If the editors did get a pterosaur expert to act as a referee I would be very surprised if he had let it through in the state that it was published in. Perhaps one did read it and raised a number of points which were not changed in which case the issue is still one of editorial control. Why did the editors not think that a group of people who work on extant birds could make a good fist of pterosaur anatomy and ecology without any background or assistance? What is the point of taking papers for review if they are not subjected to the kind of rigorous assessment that is required? It’s silly and pointless and means that good papers by good authors will make basic mistakes that others have to come along and clean up later on. It’s a waste of their time and a waste of our time.

Discussion of this general theme with colleagues suggest that some think this kind of thing is reasonable since we, as researchers, should be free to speculate and try to link diverse research branches together and that a few mistakes in the literature is a good thing if it comes as a minor expense with novel ideas and new lines of research. I take the point, certainly, but there are a few things I would reply to this line.

First of all, it can take just a few frivolous lines of nonsense in a paper to cause another researcher to waste a ton of time formally correcting it in the literature. In fact there are short frivolous papers out there that really clog up some areas of research with nonsense and can require Herculean efforts to correct when they should never have been published in the first place and would not have been with decent and pertinent review. Second in this day and age it is easy to the point of ridiculousness to contact an academic expert or two in just about any aspect of research at all. Even ten years ago had I wanted to say much about ducks I would struggle to find much literature or communicate with an expert. Now I can find hundreds of papers online in minutes and send an e-mail or two to world authorities asking for help in a matter of moments. I can potentially save myself and others lots of work and confusion by taking the time to get a bit of help and advice and it’s very, very easy to get. Thirdly the concept I think shows a fundamental bit of disrespect to other academics – why spend years working on ducks if a theropod expert to trample over your evidence and theories with no obvious recourse to actually speaking to anyone or reading relevant literature which you went to the trouble of generating for him to read if he ever felt the need?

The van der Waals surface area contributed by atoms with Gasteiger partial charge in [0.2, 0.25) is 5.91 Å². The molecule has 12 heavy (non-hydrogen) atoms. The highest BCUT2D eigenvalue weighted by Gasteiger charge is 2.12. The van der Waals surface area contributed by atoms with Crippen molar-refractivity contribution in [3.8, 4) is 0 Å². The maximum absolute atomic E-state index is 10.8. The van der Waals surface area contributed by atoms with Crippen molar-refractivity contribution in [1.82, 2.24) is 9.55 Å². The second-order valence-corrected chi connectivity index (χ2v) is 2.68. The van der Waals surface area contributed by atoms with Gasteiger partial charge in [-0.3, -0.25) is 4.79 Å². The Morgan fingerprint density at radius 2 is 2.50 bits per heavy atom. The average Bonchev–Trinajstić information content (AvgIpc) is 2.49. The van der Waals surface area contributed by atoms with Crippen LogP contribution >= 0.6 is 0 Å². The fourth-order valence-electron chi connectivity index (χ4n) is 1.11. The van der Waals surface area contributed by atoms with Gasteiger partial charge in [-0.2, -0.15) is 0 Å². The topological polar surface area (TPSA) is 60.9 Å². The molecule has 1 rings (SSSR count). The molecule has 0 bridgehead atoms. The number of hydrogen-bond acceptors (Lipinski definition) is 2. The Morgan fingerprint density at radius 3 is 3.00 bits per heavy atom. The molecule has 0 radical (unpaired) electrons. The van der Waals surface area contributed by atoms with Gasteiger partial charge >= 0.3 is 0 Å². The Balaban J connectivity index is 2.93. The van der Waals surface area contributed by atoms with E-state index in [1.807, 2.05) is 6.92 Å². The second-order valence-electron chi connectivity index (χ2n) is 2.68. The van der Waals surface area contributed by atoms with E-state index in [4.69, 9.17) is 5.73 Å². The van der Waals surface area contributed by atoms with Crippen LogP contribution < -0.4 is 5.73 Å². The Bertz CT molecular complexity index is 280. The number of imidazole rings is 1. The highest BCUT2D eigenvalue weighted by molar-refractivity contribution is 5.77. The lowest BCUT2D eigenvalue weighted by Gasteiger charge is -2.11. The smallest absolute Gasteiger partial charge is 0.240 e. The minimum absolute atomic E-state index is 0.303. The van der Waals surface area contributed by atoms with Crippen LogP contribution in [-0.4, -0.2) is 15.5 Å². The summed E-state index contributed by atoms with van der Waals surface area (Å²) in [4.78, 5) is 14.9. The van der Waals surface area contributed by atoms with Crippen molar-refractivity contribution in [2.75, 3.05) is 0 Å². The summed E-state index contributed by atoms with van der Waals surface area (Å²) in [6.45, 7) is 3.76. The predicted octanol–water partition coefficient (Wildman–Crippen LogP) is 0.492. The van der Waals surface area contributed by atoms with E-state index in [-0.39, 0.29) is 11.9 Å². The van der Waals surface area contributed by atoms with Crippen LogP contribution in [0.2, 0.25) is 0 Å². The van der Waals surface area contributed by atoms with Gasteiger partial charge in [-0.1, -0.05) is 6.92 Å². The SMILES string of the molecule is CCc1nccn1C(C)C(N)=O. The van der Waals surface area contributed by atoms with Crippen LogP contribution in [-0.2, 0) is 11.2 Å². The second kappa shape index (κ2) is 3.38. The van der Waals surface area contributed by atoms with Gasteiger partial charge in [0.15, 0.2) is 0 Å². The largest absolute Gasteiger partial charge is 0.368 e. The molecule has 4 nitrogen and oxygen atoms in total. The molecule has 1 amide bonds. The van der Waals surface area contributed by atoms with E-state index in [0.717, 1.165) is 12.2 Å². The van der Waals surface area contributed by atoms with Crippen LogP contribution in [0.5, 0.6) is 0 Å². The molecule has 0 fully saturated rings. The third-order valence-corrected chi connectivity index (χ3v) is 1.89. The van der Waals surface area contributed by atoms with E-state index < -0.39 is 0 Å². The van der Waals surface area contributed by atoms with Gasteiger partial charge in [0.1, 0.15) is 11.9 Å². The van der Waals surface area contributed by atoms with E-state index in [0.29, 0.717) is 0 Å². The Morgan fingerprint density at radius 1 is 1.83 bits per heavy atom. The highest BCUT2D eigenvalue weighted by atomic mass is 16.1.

I agree that we do not want to stifle creativity and innovation, but there is a difference between reasoned speculation based on even a small amount of knowledge and research and wild speculation based on well, not very much at all. There is no place, I feel, for papers or significant parts of papers where the authors cannot demonstrate they have dealt with the issue properly AND it has not been approved by an authority on the subject. It’ll make this more confusing, not clearer, and will add errors, not innovation.

5 Responses to “OK, fine, I’ll talk about that pterosaur / albatross paper”

  1. 1 Andy 01/06/2009 at 1:40 pm

    Unfortunately, this sort of phenomenon (claims on topics for which the authors are underqualified) is rather common in all fields. . .and, I don’t know that editors necessarily do enough to nip this in the bud. Dinosaurian functional morphology (not that it’s any better or worse than other fields, just that it’s one with which I’m familiar) is pretty bad in this way. I see a lot of tendency to just cite other VP workers, rather than going to the “real” neontological literature. . .and of course the converse is true for neontologists. Ah well. . .may this cycle be broken within our lifetime!

  2. 2 David Hone 01/06/2009 at 4:19 pm

    I agree entirely. There is noting wrong with a *little* speculation that will tie things together and inspire more research, but when there is lots of literature and expertise readily available on a topic then this kind of thing is unnecessary and unfortunate. Historically science has been a bunch of separate branches and we need to start ting them together with ever increasing frequency to do more and better science.

  3. 3 Manabu Sakamoto 02/06/2009 at 7:16 pm

    Well, if you want neontological data support for dinosaur functional morphology, I’m preparing a manuscript on just that in biting mechanics…

  4. 4 David Hone 02/06/2009 at 10:09 pm

    Well it’d be a good start!

  1. 1 Pterosaurs flew, who knew? « Dave Hone's Archosaur Musings Trackback on 15/11/2010 at 6:51 pm